by aslightbreeze


Inspired by Jean Vanier and Henri Nouwen

In both charismatic circles and mainline evangelical denominations we have done spiritual violence to our communities by equating “weakness” with “sin”.

What better template for what it means to be truly human do we have than Jesus? He said many wonderful things, to be sure, but it was what he did that gave those things a context, a space to take root and transform hearts. He touched the untouchables. He ate with sinners and tax collectors. He took off his own clothes so that he might kneel down and wash his friends’ feet. Finally, he allowed himself to be stripped, beaten, ridiculed, accused, and broken open in order to provide us a way into the Father’s embrace. Jesus made himself weak on our behalf; he humbled himself “making himself nothing, taking the form of a slave” (Philippians 2) in order to raise us up.

He also pointed to the poor, the destitute, the children, the inadequate at his ambassadors of the Kingdom of Heaven. It is those that the world doesn’t find very valuable that are in the proper position to receive him. Why? Because there is no illusion of strength. These people are blessed because they recognize their inability to do it on their own; they need God, they need community. It is not that we have something we can offer them and so we do nice things for them out of pity; rather as we learn to love them we confront our own humanity and the humanity of Jesus. We become weak so that we too may always be in a place to receive his love.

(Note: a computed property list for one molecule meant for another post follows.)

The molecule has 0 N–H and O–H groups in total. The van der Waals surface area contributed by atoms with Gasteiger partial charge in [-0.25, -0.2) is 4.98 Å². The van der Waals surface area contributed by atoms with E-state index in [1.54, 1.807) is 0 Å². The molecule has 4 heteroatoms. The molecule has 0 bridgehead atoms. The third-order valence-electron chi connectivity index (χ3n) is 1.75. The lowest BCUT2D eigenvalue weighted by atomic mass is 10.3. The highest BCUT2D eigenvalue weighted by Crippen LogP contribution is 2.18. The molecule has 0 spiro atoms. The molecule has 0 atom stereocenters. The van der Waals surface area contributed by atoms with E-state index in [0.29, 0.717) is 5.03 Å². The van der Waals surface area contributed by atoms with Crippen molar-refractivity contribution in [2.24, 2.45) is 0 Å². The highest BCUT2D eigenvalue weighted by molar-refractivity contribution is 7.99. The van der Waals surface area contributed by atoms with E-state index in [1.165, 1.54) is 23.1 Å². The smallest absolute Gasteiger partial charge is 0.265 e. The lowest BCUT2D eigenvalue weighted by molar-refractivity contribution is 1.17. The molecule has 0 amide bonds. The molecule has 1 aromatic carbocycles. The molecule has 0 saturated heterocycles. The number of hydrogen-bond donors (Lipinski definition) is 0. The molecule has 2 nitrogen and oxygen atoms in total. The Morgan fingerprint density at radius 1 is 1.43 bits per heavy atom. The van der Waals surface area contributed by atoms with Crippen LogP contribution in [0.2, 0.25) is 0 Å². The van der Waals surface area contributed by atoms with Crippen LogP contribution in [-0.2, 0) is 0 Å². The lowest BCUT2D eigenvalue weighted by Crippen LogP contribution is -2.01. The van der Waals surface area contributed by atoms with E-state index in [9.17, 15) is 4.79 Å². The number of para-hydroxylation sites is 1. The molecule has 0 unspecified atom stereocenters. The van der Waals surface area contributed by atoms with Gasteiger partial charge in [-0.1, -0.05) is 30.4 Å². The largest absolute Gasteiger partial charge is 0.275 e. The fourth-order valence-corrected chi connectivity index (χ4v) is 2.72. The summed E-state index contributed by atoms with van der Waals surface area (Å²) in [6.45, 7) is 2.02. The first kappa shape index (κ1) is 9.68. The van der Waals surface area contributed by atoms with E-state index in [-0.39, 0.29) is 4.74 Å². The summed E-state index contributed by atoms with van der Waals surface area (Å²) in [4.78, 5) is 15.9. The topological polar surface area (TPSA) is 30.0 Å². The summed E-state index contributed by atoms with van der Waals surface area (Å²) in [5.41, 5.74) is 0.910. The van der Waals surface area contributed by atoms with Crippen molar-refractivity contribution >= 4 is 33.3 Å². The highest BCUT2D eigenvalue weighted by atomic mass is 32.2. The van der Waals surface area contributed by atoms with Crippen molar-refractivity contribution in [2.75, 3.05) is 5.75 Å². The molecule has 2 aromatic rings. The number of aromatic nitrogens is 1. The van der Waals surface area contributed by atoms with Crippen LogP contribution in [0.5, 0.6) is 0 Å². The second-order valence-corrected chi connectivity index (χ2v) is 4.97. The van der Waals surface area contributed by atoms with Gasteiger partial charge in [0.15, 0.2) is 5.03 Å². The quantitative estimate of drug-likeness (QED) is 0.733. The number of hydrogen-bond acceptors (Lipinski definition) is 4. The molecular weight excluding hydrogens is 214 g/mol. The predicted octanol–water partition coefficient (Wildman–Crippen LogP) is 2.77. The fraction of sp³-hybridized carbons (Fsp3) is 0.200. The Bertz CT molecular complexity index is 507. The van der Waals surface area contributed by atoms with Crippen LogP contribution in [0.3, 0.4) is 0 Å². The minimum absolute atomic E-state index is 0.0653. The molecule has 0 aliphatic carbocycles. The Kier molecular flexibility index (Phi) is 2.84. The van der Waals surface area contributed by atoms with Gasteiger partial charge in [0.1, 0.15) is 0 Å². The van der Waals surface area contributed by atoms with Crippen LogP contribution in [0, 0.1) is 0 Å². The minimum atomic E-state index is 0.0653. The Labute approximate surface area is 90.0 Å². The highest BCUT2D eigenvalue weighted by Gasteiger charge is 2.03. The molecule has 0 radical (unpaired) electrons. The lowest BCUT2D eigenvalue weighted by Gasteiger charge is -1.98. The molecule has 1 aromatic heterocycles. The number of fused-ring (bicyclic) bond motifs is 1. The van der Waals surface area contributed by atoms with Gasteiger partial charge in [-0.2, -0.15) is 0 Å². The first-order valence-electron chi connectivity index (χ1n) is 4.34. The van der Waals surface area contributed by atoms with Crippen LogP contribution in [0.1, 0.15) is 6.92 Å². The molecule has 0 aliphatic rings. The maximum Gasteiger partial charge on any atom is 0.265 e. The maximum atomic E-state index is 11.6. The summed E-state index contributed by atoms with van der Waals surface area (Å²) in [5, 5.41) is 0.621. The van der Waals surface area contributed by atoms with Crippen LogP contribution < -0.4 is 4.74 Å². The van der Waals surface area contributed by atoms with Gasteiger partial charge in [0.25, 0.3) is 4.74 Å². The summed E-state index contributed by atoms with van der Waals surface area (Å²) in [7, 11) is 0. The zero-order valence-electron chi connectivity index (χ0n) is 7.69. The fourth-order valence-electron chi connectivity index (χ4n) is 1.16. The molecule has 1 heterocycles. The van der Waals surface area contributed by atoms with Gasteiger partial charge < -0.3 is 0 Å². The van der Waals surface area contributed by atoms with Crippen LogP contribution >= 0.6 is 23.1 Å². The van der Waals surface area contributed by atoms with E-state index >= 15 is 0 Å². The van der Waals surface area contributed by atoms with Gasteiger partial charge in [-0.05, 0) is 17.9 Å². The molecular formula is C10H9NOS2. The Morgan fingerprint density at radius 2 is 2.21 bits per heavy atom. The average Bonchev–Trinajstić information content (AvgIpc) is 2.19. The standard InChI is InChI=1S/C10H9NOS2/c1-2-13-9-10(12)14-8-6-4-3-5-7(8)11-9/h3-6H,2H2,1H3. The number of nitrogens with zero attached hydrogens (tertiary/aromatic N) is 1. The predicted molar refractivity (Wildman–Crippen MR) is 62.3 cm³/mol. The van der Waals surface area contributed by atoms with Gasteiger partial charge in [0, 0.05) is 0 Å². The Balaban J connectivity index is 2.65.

The irony of our human nature is that it is in being weak and needy that we are found perfect. When we try to glaze over the full spectrum of our humanity, we inadvertently discount ourselves from the continuous saving grace of the gospel message. What we end up saying to others is, “yes, I needed Jesus once to fix my life, but I am strong now; self-sufficient; able to do it without help”. What we are really saying is, “yes, I needed Jesus once, but I’m fine now”. There is a reason God’s word is a light unto our feet (psalm 119:105) that may only show us what’s two or three steps ahead of us. If He were to illuminate our whole path, from birth until death, He knows we would trudge on down the path seeking success and good works, all-the-while neglecting to take Him along with us. It is out of His good graces that Father does not show us our whole life plan, but gives us what we need so that we may continue to fellowship with Him along the way.


Christ, in God, found his willingness for weakness to be his power. We, in Christ, find the same. As he became nothing in obedience, we daily become nothing that he may continue to be exalted above every name.